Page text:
Torres Aims to Wrest Control of Program for Crime Victims

Times Staff Writer

State Sen. Art Torres began an uphill fight Thursday to wrest control of the troubled Victims of Crime program away from Gov. George Deukmejian and turn it over to Controller Gray Davis.

The Los Angeles Democrat successfully completed his first move when he persuaded a Senate subcommittee Thursday to approve an amendment to Deukmejian’s $44.3-billion budget that would transfer funding for the program to the controller’s office midway through the next fiscal year. Torres has another bill, awaiting action in the Assembly, that would give the controller the legal authority to administer the program.

Deukmejian’s press secretary, Kevin Brett, said the governor is strongly opposed to the program transfer. “It’ll never happen,” Brett said.


‘The Best Place’

Torres, who has been conducting a legislative review of the program, said the controller’s office “is the best place to put the victims program” because Davis already has a well-trained auditing and fiscal review staff in place.

The victims program is now being managed by the Board of Control, an agency that operates under the Department of General Services. “The Board of Control just isn’t equipped to deal with the program,” Torres complained.

In March, the nonpartisan auditor general disclosed that the victims program is marred by long delays and poor management that is keeping benefits from reaching crime victims in a timely fashion. The program was created to reimburse victims of crimes for medical care, wage loss and other costs resulting from crimes. This year it is expected to give crime victims about $40 million.

After the auditor general’s report came out, Deukmejian promised to fix the problem of delays in getting the money into the hands of crime victims, an embarrassment to him because of his long background as an advocate for crime victims, first as an assemblyman and then as attorney general. Under the law, the board must pay or deny claims within 90 days. But the auditor general disclosed that the average wait for claims it watched was 231 days.

Torres complained that he has not seen “any improvement” in the program since the auditor general’s report.

His proposal was approved by a Senate budget and fiscal review subcommittee headed by Sen. Alan Robbins (D-Los Angeles) on a 2-1 vote. The no vote was cast by Sen. Ed Davis (R-Valencia), giving the action a partisan flavor. Controller Davis is a Democrat who often is rumored as a possible challenger to Deukmejian if the governor runs for another term, as expected, in 1990.

But Robbins said the action reflects longstanding dissatisfaction with the way the victims program is being run. “It’s been a problem for years. The Board of Control’s handling of the victims program has not worked. It may have been a mistake from the beginning to have placed it with the board,” Robbins said.

Separate Bill Needed

Even if the proposal wins legislative support--full budget committees in both the Senate and Assembly must still give their stamp of approval--Torres must also win passage of a separate bill necessary to provide the statutory authority to transfer the program from the Board of Control to the controller’s office.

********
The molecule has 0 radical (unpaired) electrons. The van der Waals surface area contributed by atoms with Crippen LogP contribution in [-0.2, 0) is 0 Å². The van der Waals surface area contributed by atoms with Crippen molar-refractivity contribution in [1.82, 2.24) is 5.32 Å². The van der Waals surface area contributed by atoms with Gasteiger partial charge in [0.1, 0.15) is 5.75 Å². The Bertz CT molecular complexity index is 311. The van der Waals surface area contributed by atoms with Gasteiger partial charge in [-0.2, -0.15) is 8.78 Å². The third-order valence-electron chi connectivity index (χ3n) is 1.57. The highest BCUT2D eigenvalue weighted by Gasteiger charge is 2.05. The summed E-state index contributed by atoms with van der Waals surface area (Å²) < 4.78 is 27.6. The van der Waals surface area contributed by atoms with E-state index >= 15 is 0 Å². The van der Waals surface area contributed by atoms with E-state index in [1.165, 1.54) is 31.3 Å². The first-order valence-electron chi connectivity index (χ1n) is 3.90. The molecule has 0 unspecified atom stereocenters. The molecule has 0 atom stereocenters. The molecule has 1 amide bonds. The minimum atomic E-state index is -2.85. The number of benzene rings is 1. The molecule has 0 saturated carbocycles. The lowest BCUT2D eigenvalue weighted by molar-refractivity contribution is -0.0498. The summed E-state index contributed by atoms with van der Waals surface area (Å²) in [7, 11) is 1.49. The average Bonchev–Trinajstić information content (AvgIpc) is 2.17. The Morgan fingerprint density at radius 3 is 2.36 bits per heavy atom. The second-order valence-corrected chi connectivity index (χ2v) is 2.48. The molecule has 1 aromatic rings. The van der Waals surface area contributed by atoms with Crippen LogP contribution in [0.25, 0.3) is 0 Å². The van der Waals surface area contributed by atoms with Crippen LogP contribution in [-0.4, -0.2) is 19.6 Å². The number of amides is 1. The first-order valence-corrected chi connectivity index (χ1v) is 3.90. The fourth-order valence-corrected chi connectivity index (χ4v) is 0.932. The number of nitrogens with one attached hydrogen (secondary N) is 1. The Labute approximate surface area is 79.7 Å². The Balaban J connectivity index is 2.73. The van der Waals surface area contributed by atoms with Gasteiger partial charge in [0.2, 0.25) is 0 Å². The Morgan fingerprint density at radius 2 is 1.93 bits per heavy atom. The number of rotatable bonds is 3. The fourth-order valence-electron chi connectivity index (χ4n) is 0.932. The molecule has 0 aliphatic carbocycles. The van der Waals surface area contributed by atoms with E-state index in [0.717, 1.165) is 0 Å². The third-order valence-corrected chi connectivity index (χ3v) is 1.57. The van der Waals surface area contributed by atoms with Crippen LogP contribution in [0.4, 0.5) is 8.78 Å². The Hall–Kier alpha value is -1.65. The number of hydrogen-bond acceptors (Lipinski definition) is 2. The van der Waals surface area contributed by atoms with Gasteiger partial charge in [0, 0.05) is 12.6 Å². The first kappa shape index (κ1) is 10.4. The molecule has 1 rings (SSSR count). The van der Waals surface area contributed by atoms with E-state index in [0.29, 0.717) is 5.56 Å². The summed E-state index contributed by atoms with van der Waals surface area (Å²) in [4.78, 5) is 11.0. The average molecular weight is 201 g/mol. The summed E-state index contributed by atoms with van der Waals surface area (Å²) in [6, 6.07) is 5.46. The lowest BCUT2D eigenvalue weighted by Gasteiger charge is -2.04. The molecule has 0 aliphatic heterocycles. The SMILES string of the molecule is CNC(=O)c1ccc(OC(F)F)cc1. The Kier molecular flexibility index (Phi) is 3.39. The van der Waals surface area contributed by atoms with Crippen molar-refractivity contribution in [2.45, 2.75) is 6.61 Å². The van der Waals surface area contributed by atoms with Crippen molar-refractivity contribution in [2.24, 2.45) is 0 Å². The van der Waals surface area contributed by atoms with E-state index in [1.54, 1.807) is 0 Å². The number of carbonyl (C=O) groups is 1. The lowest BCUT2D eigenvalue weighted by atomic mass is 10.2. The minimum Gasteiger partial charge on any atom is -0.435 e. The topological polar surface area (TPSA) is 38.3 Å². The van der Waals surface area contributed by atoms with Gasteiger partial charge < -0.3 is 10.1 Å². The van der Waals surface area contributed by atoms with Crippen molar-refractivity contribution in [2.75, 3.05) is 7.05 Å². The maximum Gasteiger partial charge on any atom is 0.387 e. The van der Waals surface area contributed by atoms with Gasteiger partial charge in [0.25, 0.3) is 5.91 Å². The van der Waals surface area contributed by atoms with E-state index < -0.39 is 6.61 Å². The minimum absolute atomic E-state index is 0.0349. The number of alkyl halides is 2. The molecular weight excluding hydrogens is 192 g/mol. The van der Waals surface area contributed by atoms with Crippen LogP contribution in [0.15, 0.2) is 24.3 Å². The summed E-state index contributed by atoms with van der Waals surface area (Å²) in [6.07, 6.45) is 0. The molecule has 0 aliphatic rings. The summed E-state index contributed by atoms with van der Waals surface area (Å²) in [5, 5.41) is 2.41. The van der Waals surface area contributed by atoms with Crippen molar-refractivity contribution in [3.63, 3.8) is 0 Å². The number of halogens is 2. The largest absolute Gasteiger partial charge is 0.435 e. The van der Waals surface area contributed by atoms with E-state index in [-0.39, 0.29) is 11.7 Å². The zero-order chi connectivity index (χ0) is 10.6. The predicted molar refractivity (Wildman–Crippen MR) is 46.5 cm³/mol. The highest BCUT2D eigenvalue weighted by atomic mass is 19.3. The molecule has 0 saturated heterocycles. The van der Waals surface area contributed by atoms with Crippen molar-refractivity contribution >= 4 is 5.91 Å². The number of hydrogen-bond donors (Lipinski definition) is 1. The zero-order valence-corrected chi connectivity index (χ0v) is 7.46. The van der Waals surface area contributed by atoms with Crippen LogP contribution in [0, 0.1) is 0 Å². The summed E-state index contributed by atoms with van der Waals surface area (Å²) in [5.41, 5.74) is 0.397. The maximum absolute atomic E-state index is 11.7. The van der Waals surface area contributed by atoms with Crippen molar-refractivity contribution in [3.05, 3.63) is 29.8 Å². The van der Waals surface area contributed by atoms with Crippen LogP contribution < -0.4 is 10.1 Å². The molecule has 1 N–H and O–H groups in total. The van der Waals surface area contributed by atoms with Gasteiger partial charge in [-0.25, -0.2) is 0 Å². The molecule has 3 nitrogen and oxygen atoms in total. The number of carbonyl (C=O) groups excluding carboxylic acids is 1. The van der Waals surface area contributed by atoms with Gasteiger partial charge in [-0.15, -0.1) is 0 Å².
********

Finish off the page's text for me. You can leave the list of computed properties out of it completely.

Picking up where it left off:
Brett said Deukmejian will never sign such a bill.

Just Wednesday, Deukmejian personally visited Board of Control offices to give the staff of the crime victims program what was described as a “pep talk” and urge them to improve their processing of claims. The session was closed to the press.

Austin Eaton, executive officer of the Board of Control, said Thursday that he was disappointed that the subcommittee took the action to transfer the program because they earlier approved a $2-million-plus budget increase that would allow the Board of Control to hire 30 new claims processors and supervisors to cut into the backlog.

‘Rally Victims Groups’

“We think it is counterproductive to talk about moving the program when we are in the process of installing the kinds of measures that will get us to that 90-day goal,” Eaton said.

Despite Deukmejian’s opposition, Torres said he will go ahead with his plan. “At this point, we have to rally victims groups across the state who want something to be done now. Hopefully, that will convince the governor,” Torres said.

Controller Davis, who sits as a member of the Board of Control but has no administrative responsibilities for the victims program, so far is publicly neutral on the proposed transfer of authority, but privately he is said to be enthusiastic about receiving the high-visibility program.

During an interview Thursday, Davis said Torres has not discussed the proposed move with him. He said, however, that his office could “perform these additional duties professionally and promptly. We have over 300 auditors who review literally billions of dollars every year. We have built-in expertise.”

Davis has also been publicly critical of the program, saying it needs an independent monitor to act as a watchdog and protect victims’ interests.